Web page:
Hanif Kureishi Speaks Out on "British Multiculturalism"

British Asian writer Hanif Kureishi speaks out on race, identity and culture in post-colonial Europe. In his August 4 editorial piece in the Guardian, Kureishi takes issue with young Muslim men who "believed they had access to the Truth, as stated in the Qur'an" and that "the source of all virtue and vice was the pleasure and displeasure of Allah." Kureishi recounts a time he visited a the home of a young 'fundamentalist' whose Yemeni wife entered the living room with tea walking backwards as sign of respect for the men, who, by the way, were discussing "training" as in learning how to kill.

Kureishi is shocked by the sheer number of young people in the mosques that are run by radical clerics. He not only blames the violent behavior of the young Muslims on the 'demagogues' who preach hatred of the West in the mosques, but also on Blair adminstration for setting up so called 'faith' schools that allows these ideas to fester. While the prime minister now wants to take a tougher stand on Islamic extremism in the country, he also "has pledged to set up more of these schools, as though a "moderate" closed system is completely different to an "extreme" one.

Roughly about 35 percent of schools in Britain fall under the 'faith' category. At one time most faith schools were run by the Anglican or Catholic Churches, but as the country has become more multicultural in recent years, there are now schools that revolve around Judaism, Hinduism, Sikhism and, of course, Islam. It should be noted that one doesn't have to take a religious test to get into most of these schools. Unlike in the United States, Britain funds religious institutions, despite President Bush's endorsement of "intelligent design." Statistically students who attend faith schools tend to outperform students at non-religious institutions, and this is why the British government is open to seeing more Muslim schools. Furthermore the Labor not only sees this as a way to reach out(or being politically correct, appeasing, white liberal guilt) to the Muslim community, but to also instruct Islamic 'moderation' to counter the extremism in the mosques. However, the argument about Muslim schools Kureishi is making is the fact most Muslims in the UK are immigrants and thus these schools do not provide much instruction on assimilation into British society, which contributes to monoculturalism.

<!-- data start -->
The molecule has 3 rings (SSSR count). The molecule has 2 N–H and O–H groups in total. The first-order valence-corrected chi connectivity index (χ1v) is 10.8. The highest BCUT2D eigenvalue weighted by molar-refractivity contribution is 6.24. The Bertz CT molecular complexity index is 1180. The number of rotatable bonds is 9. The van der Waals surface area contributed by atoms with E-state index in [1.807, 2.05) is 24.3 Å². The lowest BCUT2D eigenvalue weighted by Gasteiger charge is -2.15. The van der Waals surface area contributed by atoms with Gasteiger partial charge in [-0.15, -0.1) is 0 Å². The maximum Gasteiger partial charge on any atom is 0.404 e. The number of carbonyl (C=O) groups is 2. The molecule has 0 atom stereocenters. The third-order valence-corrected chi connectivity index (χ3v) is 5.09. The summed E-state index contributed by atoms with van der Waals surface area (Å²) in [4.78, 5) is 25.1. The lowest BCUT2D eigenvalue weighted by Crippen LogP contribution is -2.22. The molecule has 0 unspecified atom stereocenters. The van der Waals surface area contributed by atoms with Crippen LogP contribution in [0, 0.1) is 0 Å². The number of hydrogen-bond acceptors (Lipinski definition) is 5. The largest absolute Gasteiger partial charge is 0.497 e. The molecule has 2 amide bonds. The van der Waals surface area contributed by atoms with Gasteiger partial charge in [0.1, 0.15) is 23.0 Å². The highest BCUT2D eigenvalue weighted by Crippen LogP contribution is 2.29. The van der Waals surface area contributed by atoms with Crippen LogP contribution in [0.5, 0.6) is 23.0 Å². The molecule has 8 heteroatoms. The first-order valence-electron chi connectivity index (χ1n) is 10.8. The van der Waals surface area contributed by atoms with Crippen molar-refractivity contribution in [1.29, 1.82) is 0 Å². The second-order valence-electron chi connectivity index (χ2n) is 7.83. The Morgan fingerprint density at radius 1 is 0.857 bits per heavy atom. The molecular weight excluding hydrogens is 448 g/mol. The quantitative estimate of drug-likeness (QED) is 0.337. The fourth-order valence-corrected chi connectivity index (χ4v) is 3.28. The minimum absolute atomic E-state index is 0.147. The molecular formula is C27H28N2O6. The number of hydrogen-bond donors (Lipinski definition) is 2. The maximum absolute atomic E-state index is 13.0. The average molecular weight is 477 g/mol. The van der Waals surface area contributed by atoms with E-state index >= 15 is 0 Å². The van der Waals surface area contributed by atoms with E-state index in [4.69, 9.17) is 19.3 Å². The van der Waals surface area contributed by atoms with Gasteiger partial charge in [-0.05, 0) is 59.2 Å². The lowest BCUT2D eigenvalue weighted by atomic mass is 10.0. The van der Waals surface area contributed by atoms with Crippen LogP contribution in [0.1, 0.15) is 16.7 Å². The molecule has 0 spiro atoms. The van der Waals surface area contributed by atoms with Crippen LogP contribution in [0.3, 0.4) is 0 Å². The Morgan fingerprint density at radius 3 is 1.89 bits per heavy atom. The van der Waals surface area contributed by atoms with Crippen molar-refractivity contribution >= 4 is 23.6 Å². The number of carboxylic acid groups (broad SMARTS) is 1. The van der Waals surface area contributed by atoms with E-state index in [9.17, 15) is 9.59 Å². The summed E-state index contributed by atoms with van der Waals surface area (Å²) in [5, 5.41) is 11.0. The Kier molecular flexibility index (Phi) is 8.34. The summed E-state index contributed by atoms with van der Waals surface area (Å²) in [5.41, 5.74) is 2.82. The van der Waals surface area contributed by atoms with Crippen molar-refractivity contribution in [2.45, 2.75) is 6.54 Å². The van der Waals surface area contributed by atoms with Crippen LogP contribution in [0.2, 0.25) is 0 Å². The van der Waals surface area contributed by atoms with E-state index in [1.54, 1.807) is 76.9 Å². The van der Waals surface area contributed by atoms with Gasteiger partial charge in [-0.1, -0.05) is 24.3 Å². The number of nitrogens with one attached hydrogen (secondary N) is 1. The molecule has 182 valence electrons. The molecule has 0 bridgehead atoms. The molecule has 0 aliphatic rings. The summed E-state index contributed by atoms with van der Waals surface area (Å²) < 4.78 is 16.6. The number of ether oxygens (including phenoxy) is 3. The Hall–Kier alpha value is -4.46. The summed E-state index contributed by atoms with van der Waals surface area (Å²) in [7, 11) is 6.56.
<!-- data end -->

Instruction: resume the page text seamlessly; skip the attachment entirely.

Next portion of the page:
Kureishi ends by saying that true multiculturalism is a committed exchange of ideas, not just a "superficial exchange of festivals or food." "When it comes to teaching the young," said Kureishi, "we have the human duty to inform them that there is more than one book in the world, and more than one voice, and that if they wish to have their voices heard by others, everyone else is entitled to the same thing. These children deserve better than an education that comes from liberal guilt."


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